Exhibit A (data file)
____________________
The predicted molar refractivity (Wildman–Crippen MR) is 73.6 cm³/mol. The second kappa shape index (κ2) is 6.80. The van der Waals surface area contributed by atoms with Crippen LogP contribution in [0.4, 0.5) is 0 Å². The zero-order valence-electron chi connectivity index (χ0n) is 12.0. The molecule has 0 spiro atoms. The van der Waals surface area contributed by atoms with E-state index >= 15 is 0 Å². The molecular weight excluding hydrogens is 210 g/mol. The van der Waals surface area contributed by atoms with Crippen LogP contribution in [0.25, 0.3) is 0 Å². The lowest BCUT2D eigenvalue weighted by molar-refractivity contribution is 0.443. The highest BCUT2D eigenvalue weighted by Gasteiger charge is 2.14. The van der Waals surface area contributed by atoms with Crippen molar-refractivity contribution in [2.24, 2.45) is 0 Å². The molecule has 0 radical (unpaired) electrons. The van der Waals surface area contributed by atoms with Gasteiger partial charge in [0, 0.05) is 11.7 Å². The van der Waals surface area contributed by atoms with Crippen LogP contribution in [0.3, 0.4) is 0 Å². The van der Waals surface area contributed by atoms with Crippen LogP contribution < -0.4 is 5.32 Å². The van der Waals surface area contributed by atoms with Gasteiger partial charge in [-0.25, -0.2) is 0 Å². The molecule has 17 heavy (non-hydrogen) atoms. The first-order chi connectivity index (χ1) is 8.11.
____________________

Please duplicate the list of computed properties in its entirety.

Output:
The predicted molar refractivity (Wildman–Crippen MR) is 73.6 cm³/mol. The second kappa shape index (κ2) is 6.80. The van der Waals surface area contributed by atoms with Crippen LogP contribution in [0.4, 0.5) is 0 Å². The zero-order valence-electron chi connectivity index (χ0n) is 12.0. The molecule has 0 spiro atoms. The van der Waals surface area contributed by atoms with E-state index >= 15 is 0 Å². The molecular weight excluding hydrogens is 210 g/mol. The van der Waals surface area contributed by atoms with Crippen LogP contribution in [0.25, 0.3) is 0 Å². The lowest BCUT2D eigenvalue weighted by molar-refractivity contribution is 0.443. The highest BCUT2D eigenvalue weighted by Gasteiger charge is 2.14. The van der Waals surface area contributed by atoms with Crippen molar-refractivity contribution in [2.24, 2.45) is 0 Å². The molecule has 0 radical (unpaired) electrons. The van der Waals surface area contributed by atoms with Gasteiger partial charge in [0, 0.05) is 11.7 Å². The van der Waals surface area contributed by atoms with Crippen LogP contribution in [0.3, 0.4) is 0 Å². The van der Waals surface area contributed by atoms with Crippen LogP contribution < -0.4 is 5.32 Å². The van der Waals surface area contributed by atoms with Gasteiger partial charge in [-0.25, -0.2) is 0 Å². The molecule has 17 heavy (non-hydrogen) atoms. The first-order chi connectivity index (χ1) is 8.11.